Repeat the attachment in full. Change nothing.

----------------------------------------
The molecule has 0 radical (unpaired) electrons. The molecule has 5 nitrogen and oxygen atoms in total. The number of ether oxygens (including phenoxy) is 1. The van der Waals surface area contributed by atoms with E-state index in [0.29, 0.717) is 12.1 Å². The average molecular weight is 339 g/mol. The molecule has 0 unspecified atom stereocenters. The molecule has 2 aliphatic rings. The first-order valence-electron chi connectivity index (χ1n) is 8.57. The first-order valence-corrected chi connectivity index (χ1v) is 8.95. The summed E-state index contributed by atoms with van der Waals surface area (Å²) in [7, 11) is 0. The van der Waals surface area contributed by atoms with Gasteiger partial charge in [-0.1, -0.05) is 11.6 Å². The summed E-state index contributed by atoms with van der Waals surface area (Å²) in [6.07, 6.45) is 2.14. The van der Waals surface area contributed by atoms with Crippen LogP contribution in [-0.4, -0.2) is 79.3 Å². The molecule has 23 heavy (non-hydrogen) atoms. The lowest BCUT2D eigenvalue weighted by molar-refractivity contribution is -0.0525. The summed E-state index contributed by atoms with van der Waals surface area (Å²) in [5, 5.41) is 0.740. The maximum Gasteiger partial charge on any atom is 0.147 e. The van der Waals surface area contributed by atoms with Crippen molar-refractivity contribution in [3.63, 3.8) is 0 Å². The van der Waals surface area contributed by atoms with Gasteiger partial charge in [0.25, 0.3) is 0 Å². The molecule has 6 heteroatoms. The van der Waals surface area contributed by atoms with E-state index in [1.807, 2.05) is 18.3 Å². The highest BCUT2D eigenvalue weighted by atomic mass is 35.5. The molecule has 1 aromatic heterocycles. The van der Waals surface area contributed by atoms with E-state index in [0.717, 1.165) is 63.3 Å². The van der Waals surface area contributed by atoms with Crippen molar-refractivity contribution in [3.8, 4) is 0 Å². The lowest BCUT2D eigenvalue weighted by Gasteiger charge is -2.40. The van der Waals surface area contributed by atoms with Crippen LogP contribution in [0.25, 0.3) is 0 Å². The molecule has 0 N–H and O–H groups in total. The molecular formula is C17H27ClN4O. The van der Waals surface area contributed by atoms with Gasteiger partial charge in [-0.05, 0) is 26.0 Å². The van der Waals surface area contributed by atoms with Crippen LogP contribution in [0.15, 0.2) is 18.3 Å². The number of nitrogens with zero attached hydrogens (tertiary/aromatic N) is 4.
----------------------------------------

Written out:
The molecule has 0 radical (unpaired) electrons. The molecule has 5 nitrogen and oxygen atoms in total. The number of ether oxygens (including phenoxy) is 1. The van der Waals surface area contributed by atoms with E-state index in [0.29, 0.717) is 12.1 Å². The average molecular weight is 339 g/mol. The molecule has 0 unspecified atom stereocenters. The molecule has 2 aliphatic rings. The first-order valence-electron chi connectivity index (χ1n) is 8.57. The first-order valence-corrected chi connectivity index (χ1v) is 8.95. The summed E-state index contributed by atoms with van der Waals surface area (Å²) in [7, 11) is 0. The van der Waals surface area contributed by atoms with Gasteiger partial charge in [-0.1, -0.05) is 11.6 Å². The summed E-state index contributed by atoms with van der Waals surface area (Å²) in [6.07, 6.45) is 2.14. The van der Waals surface area contributed by atoms with Crippen LogP contribution in [-0.4, -0.2) is 79.3 Å². The molecule has 23 heavy (non-hydrogen) atoms. The lowest BCUT2D eigenvalue weighted by molar-refractivity contribution is -0.0525. The summed E-state index contributed by atoms with van der Waals surface area (Å²) in [5, 5.41) is 0.740. The maximum Gasteiger partial charge on any atom is 0.147 e. The van der Waals surface area contributed by atoms with Crippen molar-refractivity contribution in [3.63, 3.8) is 0 Å². The van der Waals surface area contributed by atoms with Gasteiger partial charge in [0.25, 0.3) is 0 Å². The molecule has 6 heteroatoms. The van der Waals surface area contributed by atoms with E-state index in [1.807, 2.05) is 18.3 Å². The highest BCUT2D eigenvalue weighted by atomic mass is 35.5. The molecule has 1 aromatic heterocycles. The van der Waals surface area contributed by atoms with E-state index in [0.717, 1.165) is 63.3 Å². The van der Waals surface area contributed by atoms with Crippen molar-refractivity contribution in [3.8, 4) is 0 Å². The lowest BCUT2D eigenvalue weighted by Gasteiger charge is -2.40. The van der Waals surface area contributed by atoms with Crippen LogP contribution in [0.25, 0.3) is 0 Å². The molecule has 0 N–H and O–H groups in total. The molecular formula is C17H27ClN4O. The van der Waals surface area contributed by atoms with Gasteiger partial charge in [-0.05, 0) is 26.0 Å². The van der Waals surface area contributed by atoms with Crippen LogP contribution in [0.15, 0.2) is 18.3 Å². The number of nitrogens with zero attached hydrogens (tertiary/aromatic N) is 4.